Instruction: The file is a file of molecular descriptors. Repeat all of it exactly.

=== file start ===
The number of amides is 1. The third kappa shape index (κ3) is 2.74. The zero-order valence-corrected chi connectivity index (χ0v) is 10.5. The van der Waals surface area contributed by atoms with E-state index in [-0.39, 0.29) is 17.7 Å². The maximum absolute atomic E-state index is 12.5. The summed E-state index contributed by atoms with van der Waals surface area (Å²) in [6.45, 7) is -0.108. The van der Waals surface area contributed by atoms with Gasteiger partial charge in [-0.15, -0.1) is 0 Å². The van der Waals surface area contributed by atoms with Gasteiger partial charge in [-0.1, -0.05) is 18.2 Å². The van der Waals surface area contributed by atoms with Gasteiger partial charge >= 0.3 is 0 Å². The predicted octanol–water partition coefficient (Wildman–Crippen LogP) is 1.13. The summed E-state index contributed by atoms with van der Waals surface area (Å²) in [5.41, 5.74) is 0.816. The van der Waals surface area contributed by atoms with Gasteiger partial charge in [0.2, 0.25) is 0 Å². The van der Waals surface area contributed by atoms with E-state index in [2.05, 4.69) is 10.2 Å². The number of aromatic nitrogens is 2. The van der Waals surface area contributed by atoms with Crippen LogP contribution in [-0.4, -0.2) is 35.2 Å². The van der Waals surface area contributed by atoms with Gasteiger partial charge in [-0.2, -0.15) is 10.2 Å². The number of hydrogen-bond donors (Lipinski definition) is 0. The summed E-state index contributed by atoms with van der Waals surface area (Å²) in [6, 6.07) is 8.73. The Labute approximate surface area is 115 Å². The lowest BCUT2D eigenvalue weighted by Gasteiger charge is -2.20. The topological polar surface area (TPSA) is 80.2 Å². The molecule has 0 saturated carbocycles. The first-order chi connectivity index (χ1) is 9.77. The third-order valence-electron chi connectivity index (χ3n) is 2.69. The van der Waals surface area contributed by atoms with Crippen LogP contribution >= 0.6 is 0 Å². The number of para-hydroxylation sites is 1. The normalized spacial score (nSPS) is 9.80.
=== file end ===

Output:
The number of amides is 1. The third kappa shape index (κ3) is 2.74. The zero-order valence-corrected chi connectivity index (χ0v) is 10.5. The van der Waals surface area contributed by atoms with E-state index in [-0.39, 0.29) is 17.7 Å². The maximum absolute atomic E-state index is 12.5. The summed E-state index contributed by atoms with van der Waals surface area (Å²) in [6.45, 7) is -0.108. The van der Waals surface area contributed by atoms with Gasteiger partial charge in [-0.15, -0.1) is 0 Å². The van der Waals surface area contributed by atoms with Gasteiger partial charge in [-0.1, -0.05) is 18.2 Å². The van der Waals surface area contributed by atoms with Gasteiger partial charge >= 0.3 is 0 Å². The predicted octanol–water partition coefficient (Wildman–Crippen LogP) is 1.13. The summed E-state index contributed by atoms with van der Waals surface area (Å²) in [5.41, 5.74) is 0.816. The van der Waals surface area contributed by atoms with Gasteiger partial charge in [0.2, 0.25) is 0 Å². The van der Waals surface area contributed by atoms with E-state index in [2.05, 4.69) is 10.2 Å². The number of aromatic nitrogens is 2. The van der Waals surface area contributed by atoms with Crippen LogP contribution in [-0.4, -0.2) is 35.2 Å². The van der Waals surface area contributed by atoms with Gasteiger partial charge in [-0.2, -0.15) is 10.2 Å². The number of hydrogen-bond donors (Lipinski definition) is 0. The summed E-state index contributed by atoms with van der Waals surface area (Å²) in [6, 6.07) is 8.73. The Labute approximate surface area is 115 Å². The lowest BCUT2D eigenvalue weighted by Gasteiger charge is -2.20. The topological polar surface area (TPSA) is 80.2 Å². The molecule has 0 saturated carbocycles. The first-order chi connectivity index (χ1) is 9.77. The third-order valence-electron chi connectivity index (χ3n) is 2.69. The van der Waals surface area contributed by atoms with Crippen LogP contribution >= 0.6 is 0 Å². The number of para-hydroxylation sites is 1. The normalized spacial score (nSPS) is 9.80.